March 2, 2024
Sarah Palin’s political comeback bid stalled on Wednesday when Democrat Mary Peltola was declared the winner of a special election for Alaska’s at-large House seat.

Sarah Palins political comeback bid stalled on Wednesday when Democrat Mary Peltola was declared the winner of a special election for Alaska’s at-large House seat.

Palin, who stepped down as governor of Alaska in 2009 after a failed run for vice president, competed against Peltola and Republican businessman Nick Begich III to finish out the term of longtime Rep. Don Young (R) following his death in March.

That bid faltered this week, and election analysts expect a tough fight for Palin in the fall when she will face off again, this time for a full two-year term starting in January.


Peltola’s win is the latest example of Democrats outperforming in special elections this cycle and suggests political headwinds won’t benefit Republicans as much as expected in the midterm elections.

But Palin also suffered from low approval ratings in the state as well as the rollout of a ranked choice voting system that favors centrists.

Despite earning the endorsement of former President Donald Trump, who carried Alaska by 10 points in 2020, Palin lost to Peltola 48.5% to 51.5%.

Shortly after the race, the nonpartisan Cook Political Report shifted its rating for the November contest from “likely Republican” to “toss-up.”

Jim Manley, a Democratic strategist, told the Washington Examiner that the results of the special election show things are “slowly but surely moving in the direction of Democrats” in November and that “there are, in fact, some Republicans too extreme for the Republican Party.”

“I’m not so sure she sees it, but it sure seems to me that she has no future in Alaska politics,” Manley said of Palin.

The Palin campaign did not respond to a request for comment from the Washington Examiner, but in a statement posted to Twitter, Palin blasted ranked choice voting and said voters would “learn from this voting system mistake and correct it in November.”

Palin’s fundraising prowess — she vastly outraised Peltola — and name recognition in the state could not overcome her disadvantages.

Palin did not campaign as actively as she would have needed to win the special election, political consultant Jim Lottsfeldt told the Washington Examiner in an interview, and there is lingering resentment in the state that Palin resigned before finishing her term as governor in what was seen as an attempt to maintain her celebrity.

“It turns out Alaskans have seen this movie, and we know how it ends, and they switch channels — they said, ‘No, we’d rather have someone else,’” Lottsfeldt said.

Palin’s meteoric rise to national prominence started with her tenure as a city councilwoman and then mayor. In 2006, Palin became Alaska’s first female and youngest governor. Shortly after, Sen. John McCain selected her as his running mate during his 2008 presidential campaign in a bid to win over conservative factions of the party who saw him as an establishment Republican and questioned his position on social issues like abortion.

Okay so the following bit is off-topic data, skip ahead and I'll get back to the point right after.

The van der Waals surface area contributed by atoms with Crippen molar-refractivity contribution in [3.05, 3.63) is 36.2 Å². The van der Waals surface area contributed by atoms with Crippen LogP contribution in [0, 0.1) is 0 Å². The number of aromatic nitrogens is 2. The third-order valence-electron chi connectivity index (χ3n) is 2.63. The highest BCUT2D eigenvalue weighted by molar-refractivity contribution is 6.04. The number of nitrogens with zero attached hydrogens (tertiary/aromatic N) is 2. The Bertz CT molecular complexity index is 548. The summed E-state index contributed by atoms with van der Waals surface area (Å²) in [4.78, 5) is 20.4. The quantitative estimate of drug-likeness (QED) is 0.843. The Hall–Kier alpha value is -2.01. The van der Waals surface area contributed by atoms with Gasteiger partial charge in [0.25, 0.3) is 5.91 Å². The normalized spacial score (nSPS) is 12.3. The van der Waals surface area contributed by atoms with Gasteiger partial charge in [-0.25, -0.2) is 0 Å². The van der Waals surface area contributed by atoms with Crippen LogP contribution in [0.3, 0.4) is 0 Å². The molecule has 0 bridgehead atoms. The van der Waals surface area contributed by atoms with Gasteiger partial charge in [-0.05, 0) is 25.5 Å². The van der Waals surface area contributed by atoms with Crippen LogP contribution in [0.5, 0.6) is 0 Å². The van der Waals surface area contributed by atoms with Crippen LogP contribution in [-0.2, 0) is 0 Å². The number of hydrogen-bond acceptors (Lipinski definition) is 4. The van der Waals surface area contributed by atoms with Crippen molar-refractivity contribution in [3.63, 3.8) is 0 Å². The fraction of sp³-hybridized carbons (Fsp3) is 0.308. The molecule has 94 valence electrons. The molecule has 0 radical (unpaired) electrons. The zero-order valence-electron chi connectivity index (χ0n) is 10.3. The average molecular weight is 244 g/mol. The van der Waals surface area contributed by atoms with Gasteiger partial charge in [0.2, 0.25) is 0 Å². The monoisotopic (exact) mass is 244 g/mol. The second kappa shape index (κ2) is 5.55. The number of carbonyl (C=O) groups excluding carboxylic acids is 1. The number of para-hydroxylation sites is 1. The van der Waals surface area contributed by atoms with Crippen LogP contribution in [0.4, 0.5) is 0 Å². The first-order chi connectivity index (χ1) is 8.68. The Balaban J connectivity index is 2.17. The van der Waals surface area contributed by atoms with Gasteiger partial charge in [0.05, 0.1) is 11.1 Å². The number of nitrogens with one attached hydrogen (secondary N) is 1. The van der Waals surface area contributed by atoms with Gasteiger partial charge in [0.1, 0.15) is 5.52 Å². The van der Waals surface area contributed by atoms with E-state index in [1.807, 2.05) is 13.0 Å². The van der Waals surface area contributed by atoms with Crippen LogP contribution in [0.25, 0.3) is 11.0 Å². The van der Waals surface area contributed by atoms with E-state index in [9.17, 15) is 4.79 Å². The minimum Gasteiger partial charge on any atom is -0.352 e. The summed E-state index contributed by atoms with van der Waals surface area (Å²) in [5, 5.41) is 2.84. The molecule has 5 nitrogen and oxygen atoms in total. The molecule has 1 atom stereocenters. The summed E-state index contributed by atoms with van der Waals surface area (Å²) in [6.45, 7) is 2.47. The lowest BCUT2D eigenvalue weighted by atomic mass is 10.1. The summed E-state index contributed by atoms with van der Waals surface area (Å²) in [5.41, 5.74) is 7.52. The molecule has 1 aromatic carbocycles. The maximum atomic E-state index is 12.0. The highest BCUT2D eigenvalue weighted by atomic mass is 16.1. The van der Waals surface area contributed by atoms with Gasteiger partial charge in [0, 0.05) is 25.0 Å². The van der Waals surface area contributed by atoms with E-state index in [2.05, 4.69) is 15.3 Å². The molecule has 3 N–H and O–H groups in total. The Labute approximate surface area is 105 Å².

Palin had significant anti-abortion credentials in the eyes of voters, as she gave birth to a son, Trig, earlier that year who received a prenatal diagnosis of Down syndrome.

The McCain-Palin ticket was unsuccessful but catapulted Palin to a national platform virtually overnight. She has since become a conservative media personality and activist, embracing the tea party movement during the Obama administration.

Jenny Beth Martin, Tea Party Patriots Citizens Fund chairwoman, told the Washington Examiner that Palin’s influence “is hard to estimate but it’s enormous,” citing her speech at that year’s Republican National Convention, after which her family joined her onstage.

“Simply by living by example, she showed the value of innocent human life and helped the pro-life movement,” Martin said. “She influenced my own children because we started having pro-life conversations at a very young age as I explained to them why I was so excited by her nomination.”

But when she returned to the state after the losing bid, Lottsfeldt said of Palin, her popularity with local voters took a hit when she appeared “clearly bored” with her role and resigned before the end of her first term.

Palin campaigned with Republican candidates and was the subject of a short-lived reality television show about her life in Alaska. She even appeared on The Masked Singer, where she performed a rendition of “Baby Got Back.”

Although she stayed in the public eye, Palin has not held public office since she resigned as governor in 2009.

The special election was not only Palin’s comeback attempt, but it was also the first test for Alaska’s new voting system, in which four candidates emerge from a primary and then voters rank their candidates in the general election, with one or more rounds eliminating the lowest vote-getter if no candidate clears a 50% threshold.

Martin said Palin’s fate isn’t sealed, despite her special election loss, with the margin on Wednesday being close enough that she could pull out a win in November’s election for a two-year term.

“It is important to note Sarah Palin did not get blown out,” she said. “She lost a close race in a new ranked choice voting system. Ranked choice voting is a huge problem and will be in place in November in Alaska.”

Martin argued Palin’s campaign will need to adjust its tactics moving into the fall, and “with such adjustments, she still can win in the November general election.”

Lottsfeldt called ranked choice voting “successful,” adding that Palin “was the second place finisher, not the first place finisher,” in the first round of voting before ranked choices were tallied.


“So even if rank choice didn’t happen, she wouldn’t have won,” he said.

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